Additionally, because the paper is primary of a technical nature, with involved proof techniques of the flavor developed in various other statistical settings, e.g. references [5,8–10,12], it would be helpful from a reviewing standpoint to give a few words regarding which aspects of the proof most resemble existing work and which aspects are the most novel. While I investigated parts of the proof in the lengthy supplementary section, I admittedly did not check it all (note that on line 492 of the supplementary, I believe the first instance of "active" should be switched to "inactive").

Other comments:

* I would be curious how well a slight, far more computationally tractable modification of SWAP might perform. Specifically, what if instead of searching for the best pair of atoms to swap, you instead first find the best atom to add, then find the best atom to delete, and iterate back and forth? At the very least, the complexity would decrease drastically, although it is not clear how the theoretical and empirical results might change.

* Is there a mistake on line 221 regarding the relative vector sizes? It would appear generally that max(d+1,k) = k in all of the most interesting cases (basically except when the estimated support has no overlap at all with the true support, such that d = k). Perhaps the max is supposed to be a min?

* Is there a factor of 16 missing on line 269 of the paper?

* Line 291 seems to imply that the number of measurements n need only scale logarithmically with k (and p-k). How is this possible, since doesn't this mean that n could be smaller than k at some point? Additionally, do these claims regarding the number of measurements assume that conditions (7) and (8) are somehow automatically satisfied asymptotically? Because it would seem that it would all depend on how a correlated dictionary is that is being expanded in high dimensions, which has not been formally defined in the paper unless I'm missing something obvious.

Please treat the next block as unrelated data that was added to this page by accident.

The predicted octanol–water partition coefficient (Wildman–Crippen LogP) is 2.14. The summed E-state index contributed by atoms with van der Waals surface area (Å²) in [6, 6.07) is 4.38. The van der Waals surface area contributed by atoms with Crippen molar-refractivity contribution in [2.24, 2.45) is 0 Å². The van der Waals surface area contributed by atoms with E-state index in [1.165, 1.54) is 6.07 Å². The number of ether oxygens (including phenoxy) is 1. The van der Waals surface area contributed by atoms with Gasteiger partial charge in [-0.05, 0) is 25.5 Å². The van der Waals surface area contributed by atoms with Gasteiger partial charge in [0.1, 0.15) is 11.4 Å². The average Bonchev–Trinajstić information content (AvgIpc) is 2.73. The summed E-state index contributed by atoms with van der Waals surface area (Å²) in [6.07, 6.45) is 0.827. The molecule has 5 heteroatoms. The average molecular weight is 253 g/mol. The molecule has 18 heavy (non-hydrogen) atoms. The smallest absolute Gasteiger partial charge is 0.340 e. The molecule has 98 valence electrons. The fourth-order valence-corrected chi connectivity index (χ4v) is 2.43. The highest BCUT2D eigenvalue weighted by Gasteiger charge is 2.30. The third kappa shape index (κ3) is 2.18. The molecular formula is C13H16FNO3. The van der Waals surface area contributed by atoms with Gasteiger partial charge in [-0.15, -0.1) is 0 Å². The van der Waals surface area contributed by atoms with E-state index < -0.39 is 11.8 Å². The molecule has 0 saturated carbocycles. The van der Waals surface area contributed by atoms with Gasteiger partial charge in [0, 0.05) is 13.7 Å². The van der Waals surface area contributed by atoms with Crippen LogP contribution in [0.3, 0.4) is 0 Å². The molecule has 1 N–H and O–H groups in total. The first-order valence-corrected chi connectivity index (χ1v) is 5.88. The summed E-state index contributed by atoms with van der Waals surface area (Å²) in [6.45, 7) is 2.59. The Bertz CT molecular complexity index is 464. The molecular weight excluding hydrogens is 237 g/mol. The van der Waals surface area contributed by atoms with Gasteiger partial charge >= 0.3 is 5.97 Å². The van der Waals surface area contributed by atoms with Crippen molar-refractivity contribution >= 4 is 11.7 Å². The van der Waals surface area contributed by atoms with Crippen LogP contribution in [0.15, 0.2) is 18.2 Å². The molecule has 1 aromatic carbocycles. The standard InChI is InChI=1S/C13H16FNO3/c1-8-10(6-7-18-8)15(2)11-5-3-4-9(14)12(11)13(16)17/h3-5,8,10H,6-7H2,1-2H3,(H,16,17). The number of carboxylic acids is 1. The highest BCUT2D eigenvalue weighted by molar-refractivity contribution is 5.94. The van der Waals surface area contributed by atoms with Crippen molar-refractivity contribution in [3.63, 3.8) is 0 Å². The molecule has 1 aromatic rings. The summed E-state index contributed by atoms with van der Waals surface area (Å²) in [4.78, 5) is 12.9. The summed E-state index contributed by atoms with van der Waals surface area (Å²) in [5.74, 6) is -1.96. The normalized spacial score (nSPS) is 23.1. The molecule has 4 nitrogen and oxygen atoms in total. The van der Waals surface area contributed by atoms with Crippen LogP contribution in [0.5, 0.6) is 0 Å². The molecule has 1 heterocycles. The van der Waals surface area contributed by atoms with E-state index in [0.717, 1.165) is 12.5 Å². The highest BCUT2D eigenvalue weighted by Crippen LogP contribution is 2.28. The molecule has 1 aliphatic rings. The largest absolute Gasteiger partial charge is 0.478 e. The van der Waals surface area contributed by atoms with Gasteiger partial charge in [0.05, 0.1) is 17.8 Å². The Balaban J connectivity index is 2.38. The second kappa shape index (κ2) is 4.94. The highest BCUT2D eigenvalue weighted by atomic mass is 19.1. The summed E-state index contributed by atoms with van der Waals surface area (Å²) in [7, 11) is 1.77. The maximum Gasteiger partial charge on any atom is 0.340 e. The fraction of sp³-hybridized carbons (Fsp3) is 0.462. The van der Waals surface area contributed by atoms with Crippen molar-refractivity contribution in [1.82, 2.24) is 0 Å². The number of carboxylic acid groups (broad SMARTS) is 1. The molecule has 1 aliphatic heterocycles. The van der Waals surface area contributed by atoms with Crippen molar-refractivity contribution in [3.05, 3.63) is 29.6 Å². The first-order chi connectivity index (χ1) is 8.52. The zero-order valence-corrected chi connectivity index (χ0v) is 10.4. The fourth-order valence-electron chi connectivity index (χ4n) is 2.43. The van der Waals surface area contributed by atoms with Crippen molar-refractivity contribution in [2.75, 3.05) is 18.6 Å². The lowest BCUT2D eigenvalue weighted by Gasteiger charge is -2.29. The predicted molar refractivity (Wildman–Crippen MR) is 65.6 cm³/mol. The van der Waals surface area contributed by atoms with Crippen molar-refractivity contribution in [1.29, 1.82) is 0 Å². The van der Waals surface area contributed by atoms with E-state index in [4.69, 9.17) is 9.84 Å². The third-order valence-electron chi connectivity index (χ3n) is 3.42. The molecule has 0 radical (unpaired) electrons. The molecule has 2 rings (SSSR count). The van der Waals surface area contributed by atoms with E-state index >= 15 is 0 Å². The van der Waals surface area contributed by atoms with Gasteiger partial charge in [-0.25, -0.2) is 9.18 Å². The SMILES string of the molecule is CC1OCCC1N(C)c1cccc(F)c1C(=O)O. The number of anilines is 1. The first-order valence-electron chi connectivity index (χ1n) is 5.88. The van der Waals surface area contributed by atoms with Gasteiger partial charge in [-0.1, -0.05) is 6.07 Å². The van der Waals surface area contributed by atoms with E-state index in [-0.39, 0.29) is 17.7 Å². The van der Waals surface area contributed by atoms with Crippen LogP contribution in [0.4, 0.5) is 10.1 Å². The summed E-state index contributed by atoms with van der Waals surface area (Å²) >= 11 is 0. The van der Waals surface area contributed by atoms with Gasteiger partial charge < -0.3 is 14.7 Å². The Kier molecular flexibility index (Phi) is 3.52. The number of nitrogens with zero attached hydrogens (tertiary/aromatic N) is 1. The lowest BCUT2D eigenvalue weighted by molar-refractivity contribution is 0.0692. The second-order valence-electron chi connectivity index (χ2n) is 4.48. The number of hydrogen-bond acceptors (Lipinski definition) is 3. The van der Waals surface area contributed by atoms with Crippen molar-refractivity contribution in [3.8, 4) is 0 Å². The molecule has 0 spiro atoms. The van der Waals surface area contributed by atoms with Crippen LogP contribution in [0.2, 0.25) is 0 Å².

* On line 310 it does it mean that only four active variables are assigned to the same block (and the rest randomly dispersed), or alternatively that, given k = 20, five different blocks each have four active variables?
Q2: Please summarize your review in 1-2 sentences
This is a solid paper presenting novel analysis of a simple algorithm, although the practical value could benefit from further empirical evidence and explanations.

Submitted by Assigned_Reviewer_7

Q1: Comments to author(s). First provide a summary of the paper, and then address the following criteria: Quality, clarity, originality and significance. (For detailed reviewing guidelines, see
This paper proposes an interesting greedy algorithm called SWAP for sparse recovery from correlated measurements. The proposed algorithm iteratively swaps variables until the desired loss function cannot be decreased. The implementation is quite easy to understand and implement. The paper also presents detailed theoretical analysis that guarantees exact sparse recovery with high probability. Experimental results on both synthetic and real-world data sets show the effectiveness of the proposed algorithm.

Major Comments:
1. The paper argues that the proposed algorithm is very effective in handling measurement matrices with high correlations. The question is that why the algorithm has advantages over standard sparse learning algorithms in handling sparse problems with high correlations? Is there any intuitive explanation? How do you show the advantages of the proposed algorithm in the theoretical analysis for solving high correlated sparse learning problems?
2. Does the theoretical analysis show any advantages over other existing sparse learning algorithms with support recovery analysis? Are the assumptions weaker?
3. It seems that the assumptions in Eqs (3),(4),(7),(8) are not standard in existing sparse learning algorithms. It would be good to give intuitive explanations for these assumptions. That would be better if the authors compare the assumptions in this paper with some other commonly used assumptions.
4. Many existing sparse learning algorithms [1] [2] [3] are designed to deal with high correlated sparse learning problems. The authors should compare the proposed algorithm with those algorithms.
5. The description of the proposed algorithm in line 104 is not clear. For example, what is the definition of $L^{(1)}_{I,i^\prime}$ ?

[1] Zou, H. and Hastie, T. Regularization and variable selection via the elastic net. Journal of the Royal Statistical Society. Series B, 67(2):301, 2005.
[2] Bondell, H.D. and Reich, B.J. Simultaneous regression shrinkage, variable selection and clustering of predictors with OSCAR. Biometrics, 64(1):115, 2008.